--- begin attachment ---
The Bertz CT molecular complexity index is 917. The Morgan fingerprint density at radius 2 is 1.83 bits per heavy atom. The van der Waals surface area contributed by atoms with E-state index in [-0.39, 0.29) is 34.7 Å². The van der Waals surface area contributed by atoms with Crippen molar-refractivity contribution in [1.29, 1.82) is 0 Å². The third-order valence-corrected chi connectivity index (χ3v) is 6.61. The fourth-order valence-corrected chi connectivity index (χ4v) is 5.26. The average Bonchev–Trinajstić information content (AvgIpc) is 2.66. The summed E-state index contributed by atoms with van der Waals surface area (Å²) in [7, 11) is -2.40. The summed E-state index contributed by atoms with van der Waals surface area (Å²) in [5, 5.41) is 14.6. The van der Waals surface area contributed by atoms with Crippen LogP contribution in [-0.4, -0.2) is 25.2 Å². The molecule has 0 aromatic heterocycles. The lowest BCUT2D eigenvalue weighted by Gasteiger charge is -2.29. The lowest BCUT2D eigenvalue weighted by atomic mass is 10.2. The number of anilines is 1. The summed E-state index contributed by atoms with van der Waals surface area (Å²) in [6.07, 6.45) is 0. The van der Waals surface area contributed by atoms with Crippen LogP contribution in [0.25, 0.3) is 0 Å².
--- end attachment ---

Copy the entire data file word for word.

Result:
The Bertz CT molecular complexity index is 917. The Morgan fingerprint density at radius 2 is 1.83 bits per heavy atom. The van der Waals surface area contributed by atoms with E-state index in [-0.39, 0.29) is 34.7 Å². The van der Waals surface area contributed by atoms with Crippen molar-refractivity contribution in [1.29, 1.82) is 0 Å². The third-order valence-corrected chi connectivity index (χ3v) is 6.61. The fourth-order valence-corrected chi connectivity index (χ4v) is 5.26. The average Bonchev–Trinajstić information content (AvgIpc) is 2.66. The summed E-state index contributed by atoms with van der Waals surface area (Å²) in [7, 11) is -2.40. The summed E-state index contributed by atoms with van der Waals surface area (Å²) in [5, 5.41) is 14.6. The van der Waals surface area contributed by atoms with Crippen LogP contribution in [-0.4, -0.2) is 25.2 Å². The molecule has 0 aromatic heterocycles. The lowest BCUT2D eigenvalue weighted by Gasteiger charge is -2.29. The lowest BCUT2D eigenvalue weighted by atomic mass is 10.2. The number of anilines is 1. The summed E-state index contributed by atoms with van der Waals surface area (Å²) in [6.07, 6.45) is 0. The van der Waals surface area contributed by atoms with Crippen LogP contribution in [0.25, 0.3) is 0 Å².